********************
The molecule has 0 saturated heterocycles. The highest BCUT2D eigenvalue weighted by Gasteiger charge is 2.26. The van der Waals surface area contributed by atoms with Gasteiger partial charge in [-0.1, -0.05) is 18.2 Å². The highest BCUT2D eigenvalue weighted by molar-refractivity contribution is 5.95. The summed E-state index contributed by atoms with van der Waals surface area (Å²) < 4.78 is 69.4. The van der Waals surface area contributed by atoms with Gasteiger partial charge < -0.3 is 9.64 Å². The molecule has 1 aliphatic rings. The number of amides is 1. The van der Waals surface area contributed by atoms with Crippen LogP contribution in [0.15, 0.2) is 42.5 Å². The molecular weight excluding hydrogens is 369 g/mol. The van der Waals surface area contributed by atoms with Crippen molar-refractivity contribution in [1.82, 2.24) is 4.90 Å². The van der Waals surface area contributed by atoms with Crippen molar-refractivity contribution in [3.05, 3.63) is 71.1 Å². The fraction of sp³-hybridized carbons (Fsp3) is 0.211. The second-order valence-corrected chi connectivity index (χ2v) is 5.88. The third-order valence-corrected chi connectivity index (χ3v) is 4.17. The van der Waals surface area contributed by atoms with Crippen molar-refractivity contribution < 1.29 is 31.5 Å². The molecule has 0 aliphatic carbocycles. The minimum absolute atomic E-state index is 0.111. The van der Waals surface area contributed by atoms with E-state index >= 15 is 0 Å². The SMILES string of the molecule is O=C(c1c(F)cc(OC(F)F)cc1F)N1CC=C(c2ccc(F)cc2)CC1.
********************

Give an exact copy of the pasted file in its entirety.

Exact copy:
The molecule has 0 saturated heterocycles. The highest BCUT2D eigenvalue weighted by Gasteiger charge is 2.26. The van der Waals surface area contributed by atoms with Gasteiger partial charge in [-0.1, -0.05) is 18.2 Å². The highest BCUT2D eigenvalue weighted by molar-refractivity contribution is 5.95. The summed E-state index contributed by atoms with van der Waals surface area (Å²) < 4.78 is 69.4. The van der Waals surface area contributed by atoms with Gasteiger partial charge < -0.3 is 9.64 Å². The molecule has 1 aliphatic rings. The number of amides is 1. The van der Waals surface area contributed by atoms with Crippen LogP contribution in [0.15, 0.2) is 42.5 Å². The molecular weight excluding hydrogens is 369 g/mol. The van der Waals surface area contributed by atoms with Crippen molar-refractivity contribution in [1.82, 2.24) is 4.90 Å². The van der Waals surface area contributed by atoms with Crippen molar-refractivity contribution in [3.05, 3.63) is 71.1 Å². The fraction of sp³-hybridized carbons (Fsp3) is 0.211. The second-order valence-corrected chi connectivity index (χ2v) is 5.88. The third-order valence-corrected chi connectivity index (χ3v) is 4.17. The van der Waals surface area contributed by atoms with Crippen molar-refractivity contribution < 1.29 is 31.5 Å². The molecule has 0 aliphatic carbocycles. The minimum absolute atomic E-state index is 0.111. The van der Waals surface area contributed by atoms with E-state index >= 15 is 0 Å². The SMILES string of the molecule is O=C(c1c(F)cc(OC(F)F)cc1F)N1CC=C(c2ccc(F)cc2)CC1.